The UK is believed to have asked its US ally to initially refrain from making inflammatory public statements about the seizure of the Stena Impero by Iran as they sought a diplomatic solution to the crisis.
Donald Trump was noticeably muted in his immediate response and Mike Pompeo, the US secretary of state, said little in the immediate aftermath.
Jeremy Hunt, the foreign secretary, spoke with his counterpart Mike Pompeo, who was in Argentina, on Friday night. British and US officials continued to speak through the night on Friday. White House officials did not push back on reports that the UK conveyed a message to the US that it wanted to try to de-escalate the situation.
Mr Trump had already spoken to Boris Johnson on Thursday, although it was not clear whether they discussed Iran.
The following day, when asked about the Stena Impero, Mr Trump did not give his usual full-throated response to acts of Iranian aggression, instead saying he had "heard about it" and would "work with the UK"
Mr Pompeo was asked about Iran during an interview in Argentina late on Friday, but aid only: "We’re doing everything we can in the United States to de-escalate with Iran. We want them simply to cease being the world’s largest state sponsor of terror."
The softened tone also came as Mr Trump confirmed he had authorised Rand Paul, the anti-interventionist Republican US senator, to speak to Iranian officials
Mr Paul wants to become Mr Trump's "go-between" with Javad Zarif, the Iranian foreign minister, and asked Mr Trump for permission duding a round of golf a week ago.
Mr Trump confirmed late on on Friday: "Rand is a friend of mine. And Rand asked me if he could involved. The answer is yes. We'll see what happens. Iran is showing their colours. It's going to work out very nicely."
However, there are also suggestions that, in private, Mr Trump has become increasingly frustrated with the Iran situation in recent days.
He is believed to have been displeased at the reluctance of Iran's top leaders to meet with him, especially since he stepped back from a planned military strike last month.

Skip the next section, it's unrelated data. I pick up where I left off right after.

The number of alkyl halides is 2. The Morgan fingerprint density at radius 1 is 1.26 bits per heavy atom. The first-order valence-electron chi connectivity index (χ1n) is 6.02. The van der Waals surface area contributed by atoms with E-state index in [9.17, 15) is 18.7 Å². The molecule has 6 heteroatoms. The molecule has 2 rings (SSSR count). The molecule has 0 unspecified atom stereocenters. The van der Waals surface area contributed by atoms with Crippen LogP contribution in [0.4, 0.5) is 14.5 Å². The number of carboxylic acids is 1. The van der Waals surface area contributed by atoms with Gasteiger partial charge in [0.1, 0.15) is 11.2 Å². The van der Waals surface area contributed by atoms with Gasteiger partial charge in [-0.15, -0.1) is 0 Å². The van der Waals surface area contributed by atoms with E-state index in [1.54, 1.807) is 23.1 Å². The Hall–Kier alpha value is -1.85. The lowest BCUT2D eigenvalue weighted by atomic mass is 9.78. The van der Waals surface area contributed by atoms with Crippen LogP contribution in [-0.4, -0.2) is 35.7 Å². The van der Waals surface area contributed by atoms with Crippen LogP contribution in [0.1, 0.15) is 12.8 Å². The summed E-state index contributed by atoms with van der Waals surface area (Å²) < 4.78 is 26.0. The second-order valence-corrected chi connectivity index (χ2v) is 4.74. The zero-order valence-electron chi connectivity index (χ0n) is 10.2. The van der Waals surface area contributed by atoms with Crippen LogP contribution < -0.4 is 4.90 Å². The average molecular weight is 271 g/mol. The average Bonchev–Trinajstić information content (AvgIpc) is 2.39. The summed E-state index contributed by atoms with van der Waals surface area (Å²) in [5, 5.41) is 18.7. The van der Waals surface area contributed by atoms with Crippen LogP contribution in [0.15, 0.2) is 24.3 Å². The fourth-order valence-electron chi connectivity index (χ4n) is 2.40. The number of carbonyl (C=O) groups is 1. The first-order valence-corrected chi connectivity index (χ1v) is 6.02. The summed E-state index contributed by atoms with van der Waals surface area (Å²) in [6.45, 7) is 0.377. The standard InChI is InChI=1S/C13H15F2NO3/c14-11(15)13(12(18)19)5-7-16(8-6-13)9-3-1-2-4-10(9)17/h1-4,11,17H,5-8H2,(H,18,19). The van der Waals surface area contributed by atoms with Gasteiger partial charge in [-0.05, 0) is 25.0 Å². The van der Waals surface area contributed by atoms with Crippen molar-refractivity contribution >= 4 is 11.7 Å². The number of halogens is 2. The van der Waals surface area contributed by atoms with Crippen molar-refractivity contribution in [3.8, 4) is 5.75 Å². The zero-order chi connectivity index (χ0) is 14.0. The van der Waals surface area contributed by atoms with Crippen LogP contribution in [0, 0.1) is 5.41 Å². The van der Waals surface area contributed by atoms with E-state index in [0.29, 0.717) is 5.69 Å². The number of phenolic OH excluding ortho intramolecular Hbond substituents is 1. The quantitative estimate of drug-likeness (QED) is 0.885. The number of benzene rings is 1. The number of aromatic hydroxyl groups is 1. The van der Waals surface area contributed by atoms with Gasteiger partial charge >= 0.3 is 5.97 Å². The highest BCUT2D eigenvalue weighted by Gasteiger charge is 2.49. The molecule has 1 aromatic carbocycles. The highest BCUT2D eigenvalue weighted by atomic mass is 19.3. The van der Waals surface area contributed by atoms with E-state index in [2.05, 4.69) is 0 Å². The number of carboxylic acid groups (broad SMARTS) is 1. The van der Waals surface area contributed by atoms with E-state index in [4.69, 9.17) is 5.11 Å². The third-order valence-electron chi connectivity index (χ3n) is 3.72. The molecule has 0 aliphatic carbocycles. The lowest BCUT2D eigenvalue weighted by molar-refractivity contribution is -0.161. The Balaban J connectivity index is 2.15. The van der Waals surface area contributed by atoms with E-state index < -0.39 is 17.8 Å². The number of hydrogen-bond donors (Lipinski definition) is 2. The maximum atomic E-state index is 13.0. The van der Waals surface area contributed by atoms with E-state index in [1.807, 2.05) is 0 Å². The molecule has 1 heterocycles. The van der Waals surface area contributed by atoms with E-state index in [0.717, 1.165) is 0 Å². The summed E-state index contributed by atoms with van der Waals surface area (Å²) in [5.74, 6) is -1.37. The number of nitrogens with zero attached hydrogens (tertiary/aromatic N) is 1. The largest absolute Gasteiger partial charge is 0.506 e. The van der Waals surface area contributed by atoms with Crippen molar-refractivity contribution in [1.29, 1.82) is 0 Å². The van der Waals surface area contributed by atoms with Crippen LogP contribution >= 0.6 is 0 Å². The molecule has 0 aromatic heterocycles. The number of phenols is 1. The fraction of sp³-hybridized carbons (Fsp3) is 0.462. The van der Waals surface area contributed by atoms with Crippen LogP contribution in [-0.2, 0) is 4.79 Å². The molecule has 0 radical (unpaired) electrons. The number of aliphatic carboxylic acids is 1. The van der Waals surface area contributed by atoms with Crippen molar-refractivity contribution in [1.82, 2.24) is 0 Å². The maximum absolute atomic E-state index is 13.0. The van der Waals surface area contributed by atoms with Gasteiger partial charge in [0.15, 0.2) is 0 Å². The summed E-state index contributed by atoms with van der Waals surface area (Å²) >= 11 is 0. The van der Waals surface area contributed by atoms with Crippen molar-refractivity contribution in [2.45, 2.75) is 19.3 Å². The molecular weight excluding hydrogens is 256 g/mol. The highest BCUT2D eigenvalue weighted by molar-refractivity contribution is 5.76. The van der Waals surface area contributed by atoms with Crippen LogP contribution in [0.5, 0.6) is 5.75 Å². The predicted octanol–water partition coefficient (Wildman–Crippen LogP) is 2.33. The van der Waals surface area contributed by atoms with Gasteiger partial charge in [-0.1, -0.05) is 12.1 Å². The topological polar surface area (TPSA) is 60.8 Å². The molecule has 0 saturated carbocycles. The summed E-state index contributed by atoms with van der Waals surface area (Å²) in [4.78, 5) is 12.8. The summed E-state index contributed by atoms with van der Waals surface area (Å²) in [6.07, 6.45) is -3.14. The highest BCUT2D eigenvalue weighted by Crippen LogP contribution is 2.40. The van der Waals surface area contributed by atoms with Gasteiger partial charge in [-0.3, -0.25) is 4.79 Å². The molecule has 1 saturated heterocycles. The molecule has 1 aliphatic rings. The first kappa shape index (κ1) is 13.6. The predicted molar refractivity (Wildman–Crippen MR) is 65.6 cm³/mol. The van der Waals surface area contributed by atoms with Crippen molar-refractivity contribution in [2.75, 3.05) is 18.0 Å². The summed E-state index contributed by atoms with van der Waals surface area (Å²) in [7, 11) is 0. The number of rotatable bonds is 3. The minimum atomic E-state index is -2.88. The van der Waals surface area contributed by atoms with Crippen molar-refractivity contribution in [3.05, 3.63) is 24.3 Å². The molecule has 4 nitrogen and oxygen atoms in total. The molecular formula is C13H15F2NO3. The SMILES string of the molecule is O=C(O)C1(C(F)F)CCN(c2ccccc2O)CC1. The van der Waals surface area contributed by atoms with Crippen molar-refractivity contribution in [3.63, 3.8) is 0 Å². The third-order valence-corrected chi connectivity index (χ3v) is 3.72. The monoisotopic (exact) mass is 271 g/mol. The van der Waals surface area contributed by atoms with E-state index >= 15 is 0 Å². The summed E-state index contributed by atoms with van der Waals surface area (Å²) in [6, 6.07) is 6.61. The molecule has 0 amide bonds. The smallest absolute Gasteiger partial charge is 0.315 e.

There were indications of that frustration during his muted response on Friday when he said: "This only goes to show what I'm saying about Iran. Trouble. Nothing but trouble."
Meanwhile Lt Gen. Robert Ashley, head of the US Defense Intelligence Agency, said he believes Iran "does not want war," and "the outcome would be very horrific for all". Iran was aiming to drive a wedge between the Us and its European allies, he said
Speaking at the Aspen Security Forum, he added: “What you see is an attempt to break that status quo, to look to divide us with our European powers."
The US is already monitoring its commercial cargo ships in the Strait of Hormuz using military aircraft.
Meanwhile, Russia accused the US of “taking advantage” of rising tensions in the region to deploy hundreds of extra troops to Saudi Arabia. Around 500 are being being sent to the Prince Sultan Air Base, east of Riyadh,
Russian senator Konstantin Kosachev said: "Neither Iran nor the United States, by and large, are interested in a real war. However, the game of nerves and the raising of stakes will continue."
Germany's called the seizure of the British tanker an "unjustifiable intrusion" on shipping which "further exacerbates an already strained situation."
A German foreign ministry spokesman said: "Another regional escalation would be very dangerous, it would also undermine all ongoing efforts to find a way out of the current crisis."
France condemned the seizure and said it "harms the needed de-escalation of tensions."
A US defence official told CNN the US is using armed military aircraft to monitor American commercial cargo ships on their passage through the strait, which can take eight hours.
There were no further details given and it was not clear whether the monitoring was being extended to non-US ships.